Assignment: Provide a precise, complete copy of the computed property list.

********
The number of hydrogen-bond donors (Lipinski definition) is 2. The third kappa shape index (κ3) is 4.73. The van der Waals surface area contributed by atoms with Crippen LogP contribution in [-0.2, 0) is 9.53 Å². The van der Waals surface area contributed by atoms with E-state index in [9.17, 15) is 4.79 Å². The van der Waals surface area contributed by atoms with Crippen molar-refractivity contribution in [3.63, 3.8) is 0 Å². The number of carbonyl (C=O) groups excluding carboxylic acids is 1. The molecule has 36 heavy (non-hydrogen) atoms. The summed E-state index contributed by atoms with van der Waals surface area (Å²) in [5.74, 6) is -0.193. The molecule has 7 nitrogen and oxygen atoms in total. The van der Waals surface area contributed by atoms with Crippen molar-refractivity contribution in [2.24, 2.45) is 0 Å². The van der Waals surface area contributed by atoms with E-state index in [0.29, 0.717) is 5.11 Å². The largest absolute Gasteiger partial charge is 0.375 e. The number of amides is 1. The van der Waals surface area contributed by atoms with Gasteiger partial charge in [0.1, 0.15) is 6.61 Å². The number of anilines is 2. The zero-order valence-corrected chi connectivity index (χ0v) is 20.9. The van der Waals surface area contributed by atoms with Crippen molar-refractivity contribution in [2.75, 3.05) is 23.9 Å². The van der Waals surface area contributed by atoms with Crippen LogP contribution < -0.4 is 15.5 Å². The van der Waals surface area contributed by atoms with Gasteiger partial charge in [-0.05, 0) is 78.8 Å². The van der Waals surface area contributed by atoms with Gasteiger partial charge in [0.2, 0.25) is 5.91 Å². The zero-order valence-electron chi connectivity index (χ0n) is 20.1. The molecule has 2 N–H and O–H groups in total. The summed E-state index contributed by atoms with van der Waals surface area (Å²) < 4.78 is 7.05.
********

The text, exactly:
The number of hydrogen-bond donors (Lipinski definition) is 2. The third kappa shape index (κ3) is 4.73. The van der Waals surface area contributed by atoms with Crippen LogP contribution in [-0.2, 0) is 9.53 Å². The van der Waals surface area contributed by atoms with E-state index in [9.17, 15) is 4.79 Å². The van der Waals surface area contributed by atoms with Crippen molar-refractivity contribution in [3.63, 3.8) is 0 Å². The number of carbonyl (C=O) groups excluding carboxylic acids is 1. The molecule has 36 heavy (non-hydrogen) atoms. The summed E-state index contributed by atoms with van der Waals surface area (Å²) in [5.74, 6) is -0.193. The molecule has 7 nitrogen and oxygen atoms in total. The van der Waals surface area contributed by atoms with Crippen molar-refractivity contribution in [2.24, 2.45) is 0 Å². The van der Waals surface area contributed by atoms with E-state index in [0.29, 0.717) is 5.11 Å². The largest absolute Gasteiger partial charge is 0.375 e. The number of amides is 1. The van der Waals surface area contributed by atoms with Gasteiger partial charge in [0.1, 0.15) is 6.61 Å². The number of anilines is 2. The zero-order valence-corrected chi connectivity index (χ0v) is 20.9. The van der Waals surface area contributed by atoms with Crippen molar-refractivity contribution in [2.75, 3.05) is 23.9 Å². The van der Waals surface area contributed by atoms with Crippen LogP contribution < -0.4 is 15.5 Å². The van der Waals surface area contributed by atoms with Gasteiger partial charge in [-0.05, 0) is 78.8 Å². The van der Waals surface area contributed by atoms with Gasteiger partial charge in [0.2, 0.25) is 5.91 Å². The zero-order valence-electron chi connectivity index (χ0n) is 20.1. The molecule has 2 N–H and O–H groups in total. The summed E-state index contributed by atoms with van der Waals surface area (Å²) < 4.78 is 7.05.